Thursday, November 17, 2011

Then the Snow

I'm sitting in a darkened apartment, looking out the front windows on a world covered in thick white. The flakes that twirled down from late afternoon until evening have slowed for now, leaving the sky a milky pink and the branches of our front tree heavy-laden with it, like grocery-store lofthouse cookies only with perhaps quadruple the frosting. I'm not sure how many inches have fallen -- maybe five? Everything looks pillowy and soft, even the street.

I spent the last week in Chicago, meeting with my dissertation committee and seeing beloved friends. It was balmy in Illinois, many of the trees still aflame with their autumnal glory. I walked with my coat unzipped. I crunched through fallen leaves. And everywhere I went, in one of the most uncanny reminders of our connectedness, I saw posters advertising winter in Montana. All over Rogers Park, on the sides of buses, and inside the Red Line train cars that wander north and south and back again through the city, Montana tourism ads boasted about the snow, the skiing, the bison stark brown and encrusted with ice on the ends of their goatees. Friends would refer to these ads in welcoming me back into town, commenting on the loveliness of the photos.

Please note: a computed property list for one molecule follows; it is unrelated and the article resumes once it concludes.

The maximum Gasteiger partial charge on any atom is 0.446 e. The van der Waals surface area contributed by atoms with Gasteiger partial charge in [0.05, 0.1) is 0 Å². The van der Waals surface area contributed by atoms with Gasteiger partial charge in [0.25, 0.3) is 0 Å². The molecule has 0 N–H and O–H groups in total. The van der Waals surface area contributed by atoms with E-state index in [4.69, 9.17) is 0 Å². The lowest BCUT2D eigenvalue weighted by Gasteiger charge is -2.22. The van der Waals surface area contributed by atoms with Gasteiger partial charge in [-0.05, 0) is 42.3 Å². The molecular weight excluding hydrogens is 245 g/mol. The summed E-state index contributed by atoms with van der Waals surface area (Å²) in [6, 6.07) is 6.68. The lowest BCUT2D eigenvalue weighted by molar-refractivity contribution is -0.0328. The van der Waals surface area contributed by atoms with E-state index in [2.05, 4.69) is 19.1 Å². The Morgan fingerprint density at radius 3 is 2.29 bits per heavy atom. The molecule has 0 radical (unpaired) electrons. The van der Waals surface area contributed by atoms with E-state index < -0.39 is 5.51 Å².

Mostly, I felt their strangeness. I felt them as a reminder of the place I now call "home," even in that place I had considered home for five years, the longest-running abode since I left my parents' house for college more than ten years ago. Returning to Chicago, seeing its skyline lit up as the plane landed one evening last week, climbing down to the train, walking down the streets I had walked hundreds, thousands of times, seeing my people--oh, my people--I felt such a jolt of familiarity and an upsurge of homesickness for them. But seeing those Montana posters nearly every day of my visit, and hearing Josh's voice on the phone, and thinking of the views from my windows and the quiet pace of life, I realized that my place, for now, in the transient space of life-in-between, is this stark and snowy land, this valley hemmed in on all sides by mountains and prone to seven- or eight-month winters.

And it is lovely. The snow's heavy blanketing, its way of erasing distinctions and leaving a world with blurred edges and nighttime glow, is lovely. It is also treacherous, treacherous in a way I feel in my bones as I pray for Josh on his drive home from work. That is the shape of life, though, isn't it? The beauty and the danger, vitally joined like hydrogen and oxygen in the molecules frozen over everything  I see tonight. We take them together, and try to focus on the glimmer and wonder.

1 comment:

  1. What a hyperreal little detail... those strange Montana ads in Chicago. Home is becoming more and more of an abstract concept to me.